In the above exemplar algorithm, the near Z clipping may be performed by various methods known to one skilled in the art of 3D computer graphics. What is an important aspect of the present invention is that not all steps of view frustum clipping/culling are performed in one single location in the graphics processing pipeline.

After clipping in the view frustum, the coordinates of primitives may be transformed to screen space in step 106, and sent to the SE module and the RA module to perform the rest of the clipping.

Continuing the discussion of FIG. 1 to step 108, the SE module determines the initial point of rasterization which must be inside the clipping window. Additional clipping/culling may be performed during this determination process. Here the clipping window resides in the screen space. In one example, the SE module starts with the vertices of a triangle or a line inside the clipping window as the initial point of rasterization. If none of the vertices are inside the clipping window, it computes the initial point of rasterization as a point which is both inside clipping window and inside the triangle or part of the line. As an example, if the vertices of a line are outside the clipping window, the SE module may compute the intersection of the line and the clipping window as the initial point of rasterization. If no such intersection can be found, the line is culled. In another example, where the PA module is configured in point mode, each point as a geometric primitive may be converted to a polygon with appropriate size according to the associated size attribute in the SE module. The polygon may be further converted as one or more triangles. In step 110, the SE module implements the trivial rejection for the points after the polygon conversion. In an example, points are trivially rejected inside the PA module and the SE only culls if the entire primitive is outside the clipping window or beyond the far Z plane. In another example, the SE module performs trivial rejection (culling) if it cannot find any intersection with the clipping window or the primitive is beyond the far Z plane. In other examples, SE module may perform the trivial rejection to all geometric primitives including the triangles and lines for ease of implementation without having to differentiate between the modes in which the PA module is configured or to differentiate between geometric primitives. In one example, the trivial rejection is performed by way of computing the initial point of rasterization inside the clipping window. One skilled in the art will appreciate that the invention may be practice with SE module performing the trivial rejection either including or excluding the other geometric primitives.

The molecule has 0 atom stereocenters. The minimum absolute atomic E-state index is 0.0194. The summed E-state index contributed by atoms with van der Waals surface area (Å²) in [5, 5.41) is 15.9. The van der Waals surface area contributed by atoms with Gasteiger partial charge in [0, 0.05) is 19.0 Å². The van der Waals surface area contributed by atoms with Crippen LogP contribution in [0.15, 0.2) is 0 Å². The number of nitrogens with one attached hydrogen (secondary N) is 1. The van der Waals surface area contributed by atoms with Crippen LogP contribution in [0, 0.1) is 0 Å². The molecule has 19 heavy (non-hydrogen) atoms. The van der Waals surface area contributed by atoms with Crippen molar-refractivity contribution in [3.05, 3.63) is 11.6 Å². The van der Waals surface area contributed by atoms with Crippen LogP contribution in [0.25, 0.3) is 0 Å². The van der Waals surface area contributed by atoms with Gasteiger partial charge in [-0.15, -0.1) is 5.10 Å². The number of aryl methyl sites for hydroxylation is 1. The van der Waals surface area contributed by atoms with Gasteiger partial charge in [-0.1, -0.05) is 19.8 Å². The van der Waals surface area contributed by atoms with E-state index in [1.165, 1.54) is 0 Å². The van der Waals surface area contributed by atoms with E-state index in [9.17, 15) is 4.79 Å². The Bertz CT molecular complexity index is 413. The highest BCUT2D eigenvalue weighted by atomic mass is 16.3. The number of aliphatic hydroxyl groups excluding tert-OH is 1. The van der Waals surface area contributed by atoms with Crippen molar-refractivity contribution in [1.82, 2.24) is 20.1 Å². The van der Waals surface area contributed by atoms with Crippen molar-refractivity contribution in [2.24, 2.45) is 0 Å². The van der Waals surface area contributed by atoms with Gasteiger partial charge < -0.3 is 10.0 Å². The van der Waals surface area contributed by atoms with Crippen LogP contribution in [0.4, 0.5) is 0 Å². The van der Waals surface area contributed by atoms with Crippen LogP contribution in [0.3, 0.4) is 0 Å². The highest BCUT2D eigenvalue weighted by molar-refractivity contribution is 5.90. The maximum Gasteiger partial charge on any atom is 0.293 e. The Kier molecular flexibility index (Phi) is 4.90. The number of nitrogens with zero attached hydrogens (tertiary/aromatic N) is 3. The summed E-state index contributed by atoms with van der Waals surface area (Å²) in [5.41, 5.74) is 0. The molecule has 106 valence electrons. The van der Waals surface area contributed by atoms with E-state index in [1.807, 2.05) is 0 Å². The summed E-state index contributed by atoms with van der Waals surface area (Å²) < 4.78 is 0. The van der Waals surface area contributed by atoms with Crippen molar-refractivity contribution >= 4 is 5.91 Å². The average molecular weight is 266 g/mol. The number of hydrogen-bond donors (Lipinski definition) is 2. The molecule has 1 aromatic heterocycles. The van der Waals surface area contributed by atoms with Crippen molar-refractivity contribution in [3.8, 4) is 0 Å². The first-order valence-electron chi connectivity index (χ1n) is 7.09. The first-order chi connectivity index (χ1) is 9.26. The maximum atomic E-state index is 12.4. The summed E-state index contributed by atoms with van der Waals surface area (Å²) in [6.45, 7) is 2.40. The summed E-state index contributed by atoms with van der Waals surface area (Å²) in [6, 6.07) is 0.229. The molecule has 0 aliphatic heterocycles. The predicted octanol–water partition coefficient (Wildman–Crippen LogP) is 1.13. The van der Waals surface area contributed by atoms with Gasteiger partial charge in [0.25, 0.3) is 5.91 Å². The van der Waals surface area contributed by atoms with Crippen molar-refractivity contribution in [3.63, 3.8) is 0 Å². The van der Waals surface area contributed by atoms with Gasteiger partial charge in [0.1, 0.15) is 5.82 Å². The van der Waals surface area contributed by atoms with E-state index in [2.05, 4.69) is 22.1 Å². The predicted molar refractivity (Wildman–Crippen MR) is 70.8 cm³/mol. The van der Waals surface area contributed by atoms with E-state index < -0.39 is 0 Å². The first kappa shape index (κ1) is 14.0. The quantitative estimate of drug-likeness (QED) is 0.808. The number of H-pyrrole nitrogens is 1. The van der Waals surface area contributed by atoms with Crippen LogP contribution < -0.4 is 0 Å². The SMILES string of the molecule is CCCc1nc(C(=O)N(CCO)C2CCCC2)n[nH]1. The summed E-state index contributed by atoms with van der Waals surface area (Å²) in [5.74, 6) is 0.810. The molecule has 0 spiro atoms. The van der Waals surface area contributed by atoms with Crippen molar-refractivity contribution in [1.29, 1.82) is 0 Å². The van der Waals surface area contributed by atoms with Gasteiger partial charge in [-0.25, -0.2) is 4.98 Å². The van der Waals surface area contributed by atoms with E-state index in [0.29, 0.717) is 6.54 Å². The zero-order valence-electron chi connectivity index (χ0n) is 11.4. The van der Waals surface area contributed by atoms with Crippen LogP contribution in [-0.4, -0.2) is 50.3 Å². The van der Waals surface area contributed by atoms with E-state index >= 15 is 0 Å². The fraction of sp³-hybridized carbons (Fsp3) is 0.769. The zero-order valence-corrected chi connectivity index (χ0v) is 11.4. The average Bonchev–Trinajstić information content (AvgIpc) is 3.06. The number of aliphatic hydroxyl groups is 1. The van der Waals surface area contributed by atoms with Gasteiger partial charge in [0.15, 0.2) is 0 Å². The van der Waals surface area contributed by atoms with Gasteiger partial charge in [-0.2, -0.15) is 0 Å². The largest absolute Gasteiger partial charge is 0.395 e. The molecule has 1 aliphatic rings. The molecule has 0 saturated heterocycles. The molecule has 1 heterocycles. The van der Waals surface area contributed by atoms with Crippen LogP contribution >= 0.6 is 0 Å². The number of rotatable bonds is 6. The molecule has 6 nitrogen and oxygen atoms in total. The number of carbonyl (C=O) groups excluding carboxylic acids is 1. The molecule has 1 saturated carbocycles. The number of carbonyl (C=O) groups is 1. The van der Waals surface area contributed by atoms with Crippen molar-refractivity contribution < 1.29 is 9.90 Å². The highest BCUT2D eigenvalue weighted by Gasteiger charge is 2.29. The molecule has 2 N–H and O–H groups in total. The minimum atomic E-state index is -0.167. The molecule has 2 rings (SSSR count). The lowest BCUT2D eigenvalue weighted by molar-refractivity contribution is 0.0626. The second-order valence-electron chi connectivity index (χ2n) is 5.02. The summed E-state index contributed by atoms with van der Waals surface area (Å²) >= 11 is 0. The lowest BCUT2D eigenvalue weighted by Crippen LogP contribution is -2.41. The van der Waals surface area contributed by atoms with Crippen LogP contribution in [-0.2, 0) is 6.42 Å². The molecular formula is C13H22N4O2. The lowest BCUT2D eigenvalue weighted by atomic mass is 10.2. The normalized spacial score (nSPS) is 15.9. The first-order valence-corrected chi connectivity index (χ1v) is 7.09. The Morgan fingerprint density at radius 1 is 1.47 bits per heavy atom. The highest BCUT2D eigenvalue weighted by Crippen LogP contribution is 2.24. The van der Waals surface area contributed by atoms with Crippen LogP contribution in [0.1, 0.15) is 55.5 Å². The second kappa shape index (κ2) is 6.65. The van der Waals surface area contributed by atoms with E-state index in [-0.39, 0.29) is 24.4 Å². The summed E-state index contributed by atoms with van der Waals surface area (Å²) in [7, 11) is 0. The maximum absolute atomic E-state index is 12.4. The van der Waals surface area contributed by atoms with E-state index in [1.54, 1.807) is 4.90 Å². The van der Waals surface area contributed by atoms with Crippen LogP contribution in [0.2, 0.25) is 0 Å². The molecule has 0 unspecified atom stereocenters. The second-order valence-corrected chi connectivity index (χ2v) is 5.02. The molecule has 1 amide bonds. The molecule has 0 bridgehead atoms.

In step 112 of FIG. 1, the RA module performs per-tile, per-subtile, per-quad, and per-pixel clipping. Rasterization in the RA module may be implemented in various manners known to one skilled in the art of 3D computer graphics. In an example, the rasterization may be implemented in a hierarchical approach, such described in U.S. patent application Ser. No. 11/592,799, filed on Nov. 3, 2006, entitled “HIERARCHICAL TILE-BASED RASTERIZATION ALGORITHM” which is incorporated herein by reference. In this exemplary rasterization method, the per-tile, per-subtile, per-quad, and per-pixel clipping are performed at the same time as the per-tile, per-subtile, per-quad, and per-pixel rendering steps of the rasterization method.

FIG. 2 is a flow chart diagram illustrating clipping/culling procedure in the PA module of the graphics processing pipeline according to one embodiment of the present invention. Here, a primitive such as a point, a line, or a triangle is assembled from vertices by the PA module in step 201. A decision is made in step 202 as to if X, Y, or Z of all vertices of the primitive lie outside the view frustum. If the decision is yes, the primitive is culled in step 203. If the decision is no, then another decision is made in step 204 as to if the nearest Z of any vertex is outside the view frustum. If the decision is yes, then near Z clipping is performed. In an example, for a line, the intersection with the view frustum may be computed and sent to the setup (SE) module; for a triangle, the vertices and sent to SE module. If the decision of step 204 is no, then the primitive is sent to the SE module without further processing.